Advancing a Free Society

In Kentucky, Tea Party Stereotypes Collide with Reality

Friday, May 18, 2012

In many ways, Thomas Massie, a Republican congressional candidate in Kentucky’s heavily Republican 4th district, which holds its primary election on Tuesday, probably fits the liberal—and media--  stereotype of a Tea Party candidate.  He lives in rural Kentucky on a farm and speaks with an accent that quickly reveals his small-town Kentucky roots.  He is the incumbent Judge-Executive (county executive) in his native Lewis County, a rural area of 14,000 whose county seat, Vanceburg, where Massie grew up, has less than 2,000 people.  The closest city in his Kentucky census area is  Maysville, a town of less than 10,000 almost one hour’s drive away.

Unsurprisingly for someone who grew up in very rural Kentucky, Massie is a gun-rights enthusiast, who has had a concealed-carry permit for a decade and enjoys hunting and target practice with his four kids.  Married to his high school sweetheart, he is  strongly pro-life, he’s anti-bailout, anti-stimulus, supports aggressive use of domestic energy resources.  His  anti-Washington, anti-establishment rhetoric mirrors that of Kentucky Senator  and Tea Party champion Rand Paul, for whose campaign he volunteered.

So far, so typical, according to the liberal’s tea party boilerplate.  But there is much more to Massie’s story.  Massie, son of a beer distributor, left Vanceburg after high school when he enrolled as a student at MIT where he became known for his inventive genius, standing out even amongst some of the most outstanding young engineers in the country. Alex Slocum, a long-time MIT engineering professor and a mentor to Massie during his college days, calls him “brilliant” “driven” and “honest”.  In 1995 he won MIT’s Lemelson Prize (and $30,000) as MIT’s outstanding student innovator, an impressive achievement at a campus where some of America’s best young engineers work all hours developing breakthrough technologies in every field.

His twenty-four subsequent patents, most based on inventions he developed before he was 30, were ultimately cited by a who’s who of technology companies  from Google to Microsoft to Apple and are utilized in fields from auto design to surgery.  He founded a company based on his inventions in haptics, a fast-emerging technological field that uses computers and associated peripherals to simulate human touch, and one which has given rise to an vast array of practical applications from biology to video games.

So influential was Massie’s work in this area that a subsequent MIT Master’s thesis exploring his contributions  claimed that “The Modern era of haptics research, began, arguably, in a sixth grade classroom , at the Lewis County Central Elementary School in Vanceburg Kentucky.”  Yet, after making fundamental breakthroughs in the field, and founding a successful haptics company, SensAble technologies that grew to 70 employees, Massie gave it all up to move back to Lewis county a decade ago where he designed and built his own off-grid house, began farming and raising grass-fed cattle and leaving the rat-race behind—or so he thought, until a local tax increase initiative spurred him into action where he joined with like-minded residents to defeat it, thus setting the stage for his surprising political career.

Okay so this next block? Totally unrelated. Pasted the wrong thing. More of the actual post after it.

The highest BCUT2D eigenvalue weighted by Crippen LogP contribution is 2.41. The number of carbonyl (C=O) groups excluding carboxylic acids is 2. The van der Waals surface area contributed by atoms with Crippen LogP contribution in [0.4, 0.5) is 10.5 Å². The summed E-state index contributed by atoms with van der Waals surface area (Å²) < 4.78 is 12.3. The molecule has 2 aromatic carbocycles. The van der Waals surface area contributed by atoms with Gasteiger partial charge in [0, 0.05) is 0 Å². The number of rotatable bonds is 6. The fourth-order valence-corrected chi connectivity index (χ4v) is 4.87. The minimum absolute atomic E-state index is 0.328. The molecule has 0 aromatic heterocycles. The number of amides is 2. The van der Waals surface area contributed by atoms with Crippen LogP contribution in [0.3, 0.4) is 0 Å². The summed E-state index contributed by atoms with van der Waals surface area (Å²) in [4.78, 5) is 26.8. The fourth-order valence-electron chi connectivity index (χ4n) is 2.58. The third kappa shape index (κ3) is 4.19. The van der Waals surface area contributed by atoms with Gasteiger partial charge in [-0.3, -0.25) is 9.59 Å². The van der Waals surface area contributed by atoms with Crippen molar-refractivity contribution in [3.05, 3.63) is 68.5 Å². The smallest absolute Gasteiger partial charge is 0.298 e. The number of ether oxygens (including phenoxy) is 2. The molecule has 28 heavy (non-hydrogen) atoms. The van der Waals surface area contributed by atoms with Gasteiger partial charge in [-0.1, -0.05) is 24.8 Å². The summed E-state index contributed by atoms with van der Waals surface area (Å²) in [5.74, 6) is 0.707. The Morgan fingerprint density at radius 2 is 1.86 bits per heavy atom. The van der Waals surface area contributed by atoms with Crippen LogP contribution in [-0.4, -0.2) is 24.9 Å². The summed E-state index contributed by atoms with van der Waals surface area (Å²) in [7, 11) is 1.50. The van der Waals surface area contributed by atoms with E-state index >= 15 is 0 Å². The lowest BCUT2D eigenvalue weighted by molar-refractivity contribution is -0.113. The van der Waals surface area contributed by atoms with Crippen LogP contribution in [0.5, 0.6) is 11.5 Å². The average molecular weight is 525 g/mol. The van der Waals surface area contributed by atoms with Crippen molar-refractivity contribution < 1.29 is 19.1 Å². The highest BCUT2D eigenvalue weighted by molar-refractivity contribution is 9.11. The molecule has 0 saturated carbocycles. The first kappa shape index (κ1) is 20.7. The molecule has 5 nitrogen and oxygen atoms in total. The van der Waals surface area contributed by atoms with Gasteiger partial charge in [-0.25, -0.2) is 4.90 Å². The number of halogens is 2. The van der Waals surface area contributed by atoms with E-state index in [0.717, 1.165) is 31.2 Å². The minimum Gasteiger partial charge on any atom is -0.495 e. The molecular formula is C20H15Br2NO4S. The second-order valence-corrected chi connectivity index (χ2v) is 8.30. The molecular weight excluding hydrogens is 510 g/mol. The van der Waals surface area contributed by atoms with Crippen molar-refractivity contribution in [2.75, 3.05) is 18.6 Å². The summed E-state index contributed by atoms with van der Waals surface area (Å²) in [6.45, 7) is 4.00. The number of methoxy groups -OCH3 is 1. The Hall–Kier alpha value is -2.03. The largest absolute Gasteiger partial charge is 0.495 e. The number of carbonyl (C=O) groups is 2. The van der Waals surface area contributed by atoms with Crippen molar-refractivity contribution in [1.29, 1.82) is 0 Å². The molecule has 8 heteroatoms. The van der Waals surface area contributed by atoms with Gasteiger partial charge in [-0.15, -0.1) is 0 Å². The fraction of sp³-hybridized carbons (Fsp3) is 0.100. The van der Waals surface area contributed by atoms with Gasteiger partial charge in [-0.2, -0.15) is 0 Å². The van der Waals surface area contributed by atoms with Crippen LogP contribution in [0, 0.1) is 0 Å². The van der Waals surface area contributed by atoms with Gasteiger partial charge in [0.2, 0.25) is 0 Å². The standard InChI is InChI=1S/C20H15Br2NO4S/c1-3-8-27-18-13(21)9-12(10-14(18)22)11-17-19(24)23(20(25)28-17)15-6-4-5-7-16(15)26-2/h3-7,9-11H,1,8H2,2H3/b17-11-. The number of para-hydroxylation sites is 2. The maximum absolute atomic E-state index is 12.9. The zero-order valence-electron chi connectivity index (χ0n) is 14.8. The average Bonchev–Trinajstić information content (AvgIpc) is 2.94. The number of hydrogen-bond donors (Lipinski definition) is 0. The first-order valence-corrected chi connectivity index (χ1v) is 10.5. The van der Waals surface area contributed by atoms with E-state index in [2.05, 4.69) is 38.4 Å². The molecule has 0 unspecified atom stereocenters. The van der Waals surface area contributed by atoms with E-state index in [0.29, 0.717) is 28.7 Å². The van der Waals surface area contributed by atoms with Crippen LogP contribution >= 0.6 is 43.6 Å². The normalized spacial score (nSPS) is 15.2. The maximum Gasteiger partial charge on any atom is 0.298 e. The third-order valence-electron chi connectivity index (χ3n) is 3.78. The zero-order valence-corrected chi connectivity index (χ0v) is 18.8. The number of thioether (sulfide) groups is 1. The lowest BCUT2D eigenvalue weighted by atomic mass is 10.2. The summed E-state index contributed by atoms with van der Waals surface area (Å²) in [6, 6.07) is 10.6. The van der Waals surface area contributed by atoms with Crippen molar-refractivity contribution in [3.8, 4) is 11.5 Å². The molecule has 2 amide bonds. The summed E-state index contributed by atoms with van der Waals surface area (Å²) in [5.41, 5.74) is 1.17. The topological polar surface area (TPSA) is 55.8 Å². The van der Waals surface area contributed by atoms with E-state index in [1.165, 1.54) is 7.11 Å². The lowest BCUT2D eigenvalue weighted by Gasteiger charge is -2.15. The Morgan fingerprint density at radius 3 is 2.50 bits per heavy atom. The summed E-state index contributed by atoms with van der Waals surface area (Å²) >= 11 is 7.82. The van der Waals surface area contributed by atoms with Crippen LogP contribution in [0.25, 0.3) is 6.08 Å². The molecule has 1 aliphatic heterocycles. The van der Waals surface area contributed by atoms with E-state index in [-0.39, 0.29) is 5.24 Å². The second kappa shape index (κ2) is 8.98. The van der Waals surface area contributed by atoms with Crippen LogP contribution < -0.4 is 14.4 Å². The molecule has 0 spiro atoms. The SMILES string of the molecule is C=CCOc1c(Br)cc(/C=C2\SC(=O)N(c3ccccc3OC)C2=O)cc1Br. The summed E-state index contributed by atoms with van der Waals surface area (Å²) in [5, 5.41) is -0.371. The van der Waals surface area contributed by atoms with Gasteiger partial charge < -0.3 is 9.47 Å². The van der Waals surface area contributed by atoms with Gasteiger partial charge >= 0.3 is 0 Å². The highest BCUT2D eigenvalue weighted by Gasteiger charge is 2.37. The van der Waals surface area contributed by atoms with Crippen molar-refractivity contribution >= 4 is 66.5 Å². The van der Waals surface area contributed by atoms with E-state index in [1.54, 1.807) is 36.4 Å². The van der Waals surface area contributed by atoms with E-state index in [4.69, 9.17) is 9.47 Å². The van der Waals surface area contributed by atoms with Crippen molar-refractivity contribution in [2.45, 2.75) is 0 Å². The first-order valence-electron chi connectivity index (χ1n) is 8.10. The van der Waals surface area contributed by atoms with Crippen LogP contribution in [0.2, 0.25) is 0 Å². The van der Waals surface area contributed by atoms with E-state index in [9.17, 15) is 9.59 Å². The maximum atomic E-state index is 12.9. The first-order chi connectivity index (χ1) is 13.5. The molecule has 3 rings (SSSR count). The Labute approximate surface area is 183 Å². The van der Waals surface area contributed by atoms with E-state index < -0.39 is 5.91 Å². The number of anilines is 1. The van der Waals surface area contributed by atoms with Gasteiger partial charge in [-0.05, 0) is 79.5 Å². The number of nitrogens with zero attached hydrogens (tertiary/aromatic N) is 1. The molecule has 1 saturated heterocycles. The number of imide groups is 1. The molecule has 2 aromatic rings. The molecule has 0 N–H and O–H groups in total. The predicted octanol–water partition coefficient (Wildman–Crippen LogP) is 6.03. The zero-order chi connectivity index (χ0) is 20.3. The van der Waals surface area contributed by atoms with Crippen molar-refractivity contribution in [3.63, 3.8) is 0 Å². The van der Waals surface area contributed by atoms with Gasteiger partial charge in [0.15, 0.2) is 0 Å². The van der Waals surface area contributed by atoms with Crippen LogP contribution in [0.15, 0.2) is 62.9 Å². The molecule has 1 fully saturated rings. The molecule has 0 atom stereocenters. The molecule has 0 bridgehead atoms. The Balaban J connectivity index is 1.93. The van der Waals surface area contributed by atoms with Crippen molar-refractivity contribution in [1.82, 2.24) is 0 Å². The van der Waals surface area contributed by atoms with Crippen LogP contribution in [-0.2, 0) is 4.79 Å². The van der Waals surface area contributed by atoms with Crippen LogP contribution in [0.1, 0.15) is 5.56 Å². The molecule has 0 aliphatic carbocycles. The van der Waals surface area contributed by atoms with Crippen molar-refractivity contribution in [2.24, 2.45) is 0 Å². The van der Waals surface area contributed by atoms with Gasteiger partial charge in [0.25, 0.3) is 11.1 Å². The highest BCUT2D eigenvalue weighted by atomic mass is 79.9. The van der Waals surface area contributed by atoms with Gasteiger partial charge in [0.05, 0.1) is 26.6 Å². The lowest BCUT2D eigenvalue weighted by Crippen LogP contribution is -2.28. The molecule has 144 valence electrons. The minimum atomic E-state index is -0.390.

The political road ahead for Massie is still not clear.  While he is seen as the betting favorite in the primary, he faces two strong challengers each with their own strengths and with ties to the traditional party establishment.  His victory is far from assured.  But if he does win he will certainly become the most distinguished inventor and engineer in Congress and a leading conservative voice on science and technology issues.  Massie’s story is a conservative tea party story—but it's not one that liberals want you to hear.

And Massie is not the only tea party Republican candidate with impressive academic credentials.  Ted Cruz, a Tea Party favorite in Texas, a high-honors graduate of Harvard Law school and the first ever Hispanic to clerk for a U.S. Chief Justice.  At the age of just 41 he has already served as Solicitor General of Texas and argued nine cases before the U.S. Supreme Court.  Tea Party favorite and 2010 elected Pennsylvania Senator Pat Toomey was also a Harvard graduate and a successful entrepreneur. Rand Paul was a respected physician with a successful medical practice.  Fellow 2010 electee, Utah Senator Mike Lee, another tea party champion, clerked for future Supreme Court Justice Samuel Alito.  And numerous other tea party candidates throughout the nation, while not all having the academic pedigree of Massie or Cruz are running for office, mostly as first time candidates, after distinguished private and public sector careers.  While there are some less impressive candidates among them, for te most part, they have provided through their candidacies serious and sustained critiques of the Washington D.C. political establishment. The contrast of that reality with the media’s frequent treatment of the tea party as some sort of unhinged, ignorant mob (Combined with their kid gloves treatment of the criminality surrounding the left-wing  Occupy Wall Street Movement) and one has a virtual case study in media bias.

Massie may or may not win Tuesday, and the success of the tea party in 2012 is still to be determined. But the fact that Thomas Massie, and more impressive tea party candidates like him,  continue to emerge on to the local and national political stage, shows how removed from reality the liberal stereotype of tea party Republicans remains.